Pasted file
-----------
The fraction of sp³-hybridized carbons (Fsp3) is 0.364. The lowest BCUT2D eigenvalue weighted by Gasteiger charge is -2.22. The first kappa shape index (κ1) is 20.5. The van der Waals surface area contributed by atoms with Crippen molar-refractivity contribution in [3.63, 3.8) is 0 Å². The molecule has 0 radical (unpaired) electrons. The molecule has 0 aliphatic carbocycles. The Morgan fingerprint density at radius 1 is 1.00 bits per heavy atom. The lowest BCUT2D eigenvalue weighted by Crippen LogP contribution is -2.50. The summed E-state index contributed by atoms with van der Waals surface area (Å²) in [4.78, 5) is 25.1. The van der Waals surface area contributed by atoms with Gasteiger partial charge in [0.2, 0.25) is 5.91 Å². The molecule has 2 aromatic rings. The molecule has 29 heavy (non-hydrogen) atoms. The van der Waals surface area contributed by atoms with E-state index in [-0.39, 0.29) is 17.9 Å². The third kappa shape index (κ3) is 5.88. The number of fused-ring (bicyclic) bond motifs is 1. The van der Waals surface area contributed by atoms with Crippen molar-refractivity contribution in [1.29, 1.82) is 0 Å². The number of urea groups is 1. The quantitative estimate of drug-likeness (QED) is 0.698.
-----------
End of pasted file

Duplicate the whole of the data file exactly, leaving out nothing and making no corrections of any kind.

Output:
The fraction of sp³-hybridized carbons (Fsp3) is 0.364. The lowest BCUT2D eigenvalue weighted by Gasteiger charge is -2.22. The first kappa shape index (κ1) is 20.5. The van der Waals surface area contributed by atoms with Crippen molar-refractivity contribution in [3.63, 3.8) is 0 Å². The molecule has 0 radical (unpaired) electrons. The molecule has 0 aliphatic carbocycles. The Morgan fingerprint density at radius 1 is 1.00 bits per heavy atom. The lowest BCUT2D eigenvalue weighted by Crippen LogP contribution is -2.50. The summed E-state index contributed by atoms with van der Waals surface area (Å²) in [4.78, 5) is 25.1. The van der Waals surface area contributed by atoms with Gasteiger partial charge in [0.2, 0.25) is 5.91 Å². The molecule has 2 aromatic rings. The molecule has 29 heavy (non-hydrogen) atoms. The van der Waals surface area contributed by atoms with E-state index in [-0.39, 0.29) is 17.9 Å². The third kappa shape index (κ3) is 5.88. The number of fused-ring (bicyclic) bond motifs is 1. The van der Waals surface area contributed by atoms with Crippen molar-refractivity contribution in [1.29, 1.82) is 0 Å². The number of urea groups is 1. The quantitative estimate of drug-likeness (QED) is 0.698.